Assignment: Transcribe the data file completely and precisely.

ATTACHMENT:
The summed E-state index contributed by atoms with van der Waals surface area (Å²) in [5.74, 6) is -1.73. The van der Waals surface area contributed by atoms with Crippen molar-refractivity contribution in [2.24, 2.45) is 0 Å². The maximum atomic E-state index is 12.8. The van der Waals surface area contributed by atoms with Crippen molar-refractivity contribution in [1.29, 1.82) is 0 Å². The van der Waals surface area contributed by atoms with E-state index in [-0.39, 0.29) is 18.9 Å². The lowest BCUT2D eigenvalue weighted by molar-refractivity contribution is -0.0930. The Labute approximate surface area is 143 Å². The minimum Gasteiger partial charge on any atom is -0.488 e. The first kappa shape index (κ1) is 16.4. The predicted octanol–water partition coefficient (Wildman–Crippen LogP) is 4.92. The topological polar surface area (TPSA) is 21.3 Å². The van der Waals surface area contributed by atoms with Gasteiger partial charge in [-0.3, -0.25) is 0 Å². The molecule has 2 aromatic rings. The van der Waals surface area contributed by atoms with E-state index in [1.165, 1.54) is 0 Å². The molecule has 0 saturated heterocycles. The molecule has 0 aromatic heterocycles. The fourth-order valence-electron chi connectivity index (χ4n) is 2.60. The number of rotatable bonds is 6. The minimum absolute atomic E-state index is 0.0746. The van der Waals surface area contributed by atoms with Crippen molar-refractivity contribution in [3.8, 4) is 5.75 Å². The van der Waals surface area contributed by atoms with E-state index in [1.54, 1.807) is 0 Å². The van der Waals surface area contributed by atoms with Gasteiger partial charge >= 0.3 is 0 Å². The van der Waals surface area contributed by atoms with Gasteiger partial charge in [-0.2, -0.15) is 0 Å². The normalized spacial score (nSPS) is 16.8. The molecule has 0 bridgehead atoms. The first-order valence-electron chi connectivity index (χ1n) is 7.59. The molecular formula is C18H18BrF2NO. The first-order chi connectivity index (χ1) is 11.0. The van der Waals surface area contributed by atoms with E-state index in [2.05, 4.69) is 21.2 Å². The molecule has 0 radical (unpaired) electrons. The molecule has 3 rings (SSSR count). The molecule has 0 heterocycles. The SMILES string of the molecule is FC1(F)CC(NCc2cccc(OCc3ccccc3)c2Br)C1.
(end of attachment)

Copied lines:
The summed E-state index contributed by atoms with van der Waals surface area (Å²) in [5.74, 6) is -1.73. The van der Waals surface area contributed by atoms with Crippen molar-refractivity contribution in [2.24, 2.45) is 0 Å². The maximum atomic E-state index is 12.8. The van der Waals surface area contributed by atoms with Crippen molar-refractivity contribution in [1.29, 1.82) is 0 Å². The van der Waals surface area contributed by atoms with E-state index in [-0.39, 0.29) is 18.9 Å². The lowest BCUT2D eigenvalue weighted by molar-refractivity contribution is -0.0930. The Labute approximate surface area is 143 Å². The minimum Gasteiger partial charge on any atom is -0.488 e. The first kappa shape index (κ1) is 16.4. The predicted octanol–water partition coefficient (Wildman–Crippen LogP) is 4.92. The topological polar surface area (TPSA) is 21.3 Å². The van der Waals surface area contributed by atoms with Gasteiger partial charge in [-0.3, -0.25) is 0 Å². The molecule has 2 aromatic rings. The van der Waals surface area contributed by atoms with E-state index in [1.165, 1.54) is 0 Å². The molecule has 0 saturated heterocycles. The molecule has 0 aromatic heterocycles. The fourth-order valence-electron chi connectivity index (χ4n) is 2.60. The number of rotatable bonds is 6. The minimum absolute atomic E-state index is 0.0746. The van der Waals surface area contributed by atoms with Crippen molar-refractivity contribution in [3.8, 4) is 5.75 Å². The van der Waals surface area contributed by atoms with E-state index in [1.54, 1.807) is 0 Å². The van der Waals surface area contributed by atoms with Gasteiger partial charge >= 0.3 is 0 Å². The van der Waals surface area contributed by atoms with Gasteiger partial charge in [-0.2, -0.15) is 0 Å². The normalized spacial score (nSPS) is 16.8. The molecule has 0 bridgehead atoms. The first-order valence-electron chi connectivity index (χ1n) is 7.59. The molecular formula is C18H18BrF2NO. The first-order chi connectivity index (χ1) is 11.0. The van der Waals surface area contributed by atoms with E-state index in [2.05, 4.69) is 21.2 Å². The molecule has 0 radical (unpaired) electrons. The molecule has 3 rings (SSSR count). The molecule has 0 heterocycles. The SMILES string of the molecule is FC1(F)CC(NCc2cccc(OCc3ccccc3)c2Br)C1.